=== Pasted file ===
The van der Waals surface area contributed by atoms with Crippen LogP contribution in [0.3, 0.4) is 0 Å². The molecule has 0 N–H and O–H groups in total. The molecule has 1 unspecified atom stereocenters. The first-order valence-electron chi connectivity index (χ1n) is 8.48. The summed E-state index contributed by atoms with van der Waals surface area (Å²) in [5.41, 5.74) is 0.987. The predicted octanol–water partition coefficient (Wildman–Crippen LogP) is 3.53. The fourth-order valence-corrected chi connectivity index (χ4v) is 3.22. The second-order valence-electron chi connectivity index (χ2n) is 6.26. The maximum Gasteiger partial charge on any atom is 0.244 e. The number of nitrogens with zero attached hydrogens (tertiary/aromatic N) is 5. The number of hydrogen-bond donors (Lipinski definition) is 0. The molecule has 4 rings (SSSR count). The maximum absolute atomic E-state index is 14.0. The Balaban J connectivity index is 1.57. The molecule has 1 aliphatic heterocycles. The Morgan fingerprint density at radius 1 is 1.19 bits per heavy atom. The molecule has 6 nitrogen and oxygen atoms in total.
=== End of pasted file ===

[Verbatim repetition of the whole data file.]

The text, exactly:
The van der Waals surface area contributed by atoms with Crippen LogP contribution in [0.3, 0.4) is 0 Å². The molecule has 0 N–H and O–H groups in total. The molecule has 1 unspecified atom stereocenters. The first-order valence-electron chi connectivity index (χ1n) is 8.48. The summed E-state index contributed by atoms with van der Waals surface area (Å²) in [5.41, 5.74) is 0.987. The predicted octanol–water partition coefficient (Wildman–Crippen LogP) is 3.53. The fourth-order valence-corrected chi connectivity index (χ4v) is 3.22. The second-order valence-electron chi connectivity index (χ2n) is 6.26. The maximum Gasteiger partial charge on any atom is 0.244 e. The number of nitrogens with zero attached hydrogens (tertiary/aromatic N) is 5. The number of hydrogen-bond donors (Lipinski definition) is 0. The molecule has 4 rings (SSSR count). The maximum absolute atomic E-state index is 14.0. The Balaban J connectivity index is 1.57. The molecule has 1 aliphatic heterocycles. The Morgan fingerprint density at radius 1 is 1.19 bits per heavy atom. The molecule has 6 nitrogen and oxygen atoms in total.